Home lab for CCIE exam training

Before I started with my preparation I was in front of a dilemma. I knew that I will need a rack to practice for CCIE training and I had two options: remote rack rental or home rack.

I put together side by side all pluses and minuses about the two options, but somehow I couldn’t decide which solution to choose. Both options have good and bad parts. You’ll have to figure it out which solution you can afford and works best in your case. My words below are just to be used as guidelines.

In first phase I bought some time on online racks. The prices were acceptable but I had big issues to find a time window that suits for me. As you probably know, the “good” windows are already booked in advanced. Next, most of the racks are out of Europe (where I’m located), so there is a time difference. Then I had problems with latency. It was acceptable but I could feel that the connection cannot keep up with my typing speed. All this together made me think to find a new solution.

Phase two: Dynamips. I believe that everybody who’s preparing for an Cisco exam heard of this software and used and least once. I put together a strong machine to support Dynamips and then I look around for a training provider that would offer their labs in this format. Back then, INE was my choice and it went pretty well. Almost perfect, just that the routers were stopping to respond from time to time, lack of connectivity in the emulated topology and of course I couldn’t test everything on switches.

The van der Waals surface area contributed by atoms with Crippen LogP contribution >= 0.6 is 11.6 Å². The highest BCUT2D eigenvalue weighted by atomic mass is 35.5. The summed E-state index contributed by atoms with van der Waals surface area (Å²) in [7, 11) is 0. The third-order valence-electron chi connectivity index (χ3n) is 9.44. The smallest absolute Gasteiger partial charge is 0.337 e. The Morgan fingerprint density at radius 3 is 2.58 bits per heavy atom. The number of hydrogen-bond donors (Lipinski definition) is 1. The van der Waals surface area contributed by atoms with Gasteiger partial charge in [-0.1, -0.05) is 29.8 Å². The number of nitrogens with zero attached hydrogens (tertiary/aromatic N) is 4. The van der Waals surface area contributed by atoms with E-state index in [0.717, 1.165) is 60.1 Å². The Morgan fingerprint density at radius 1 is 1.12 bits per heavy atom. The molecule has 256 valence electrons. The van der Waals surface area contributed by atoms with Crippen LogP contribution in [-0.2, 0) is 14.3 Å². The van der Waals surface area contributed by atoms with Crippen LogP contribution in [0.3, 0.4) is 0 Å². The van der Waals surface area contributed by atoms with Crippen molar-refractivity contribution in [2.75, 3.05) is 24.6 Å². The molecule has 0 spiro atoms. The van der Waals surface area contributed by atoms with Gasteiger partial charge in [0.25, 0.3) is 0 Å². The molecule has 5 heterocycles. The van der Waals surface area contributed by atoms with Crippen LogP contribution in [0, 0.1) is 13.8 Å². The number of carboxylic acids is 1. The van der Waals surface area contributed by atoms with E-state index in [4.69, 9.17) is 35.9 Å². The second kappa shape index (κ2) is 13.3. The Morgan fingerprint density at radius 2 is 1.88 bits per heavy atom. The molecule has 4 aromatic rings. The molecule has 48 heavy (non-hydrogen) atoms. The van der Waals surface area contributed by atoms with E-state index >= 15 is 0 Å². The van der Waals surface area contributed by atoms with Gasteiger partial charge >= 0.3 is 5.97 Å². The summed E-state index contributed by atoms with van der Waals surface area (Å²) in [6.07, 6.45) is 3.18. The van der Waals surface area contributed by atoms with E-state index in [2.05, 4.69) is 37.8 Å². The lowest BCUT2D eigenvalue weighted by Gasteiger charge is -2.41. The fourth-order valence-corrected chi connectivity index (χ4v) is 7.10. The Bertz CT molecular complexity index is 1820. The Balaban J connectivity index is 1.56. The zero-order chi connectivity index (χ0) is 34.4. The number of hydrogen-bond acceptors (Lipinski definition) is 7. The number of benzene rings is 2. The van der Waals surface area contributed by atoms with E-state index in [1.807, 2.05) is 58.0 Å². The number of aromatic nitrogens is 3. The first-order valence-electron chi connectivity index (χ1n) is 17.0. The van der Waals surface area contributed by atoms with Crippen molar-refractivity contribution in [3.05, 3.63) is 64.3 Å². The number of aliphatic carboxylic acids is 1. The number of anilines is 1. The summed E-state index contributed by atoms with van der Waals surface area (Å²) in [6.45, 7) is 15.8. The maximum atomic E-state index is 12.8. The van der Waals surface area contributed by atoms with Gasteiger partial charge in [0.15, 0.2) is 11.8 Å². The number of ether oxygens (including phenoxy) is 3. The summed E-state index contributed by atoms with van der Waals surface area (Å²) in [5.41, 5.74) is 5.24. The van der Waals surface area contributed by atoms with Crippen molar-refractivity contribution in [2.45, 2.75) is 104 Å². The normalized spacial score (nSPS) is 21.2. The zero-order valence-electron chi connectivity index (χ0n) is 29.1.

I had some months of practice -> Brussels -> exam … and failed. Yes, failure is part of the game. Judging after my exam results (the percent part) I realized that I’m not totally out of topics, but I need to polish my knowledge a bit more to pass.

After this episode I had to stop for a while my preparation due to lack of time. A while ago, I decided to give another exam try, but before I need  to start polishing my knowledge.

Phase three: mixed home rack. I have now a mixed rack with Dynamips for routers and switches in hardware. I opted for this solution because of multiple problems like lack of space for a full rack, costs, power consumption, noise and so on.

To put the things together for this mixed topology, I had to buy some things on eBay. Here is the list:

3 x Quad Ethernet cards

2 x Cisco 3560

2 x Cisco 3550

3 x Cisco 2600 (for BB routers)

There is another solution, that don’t require quad cards, but an extra switch that support QinQ. You can read more about that solution here.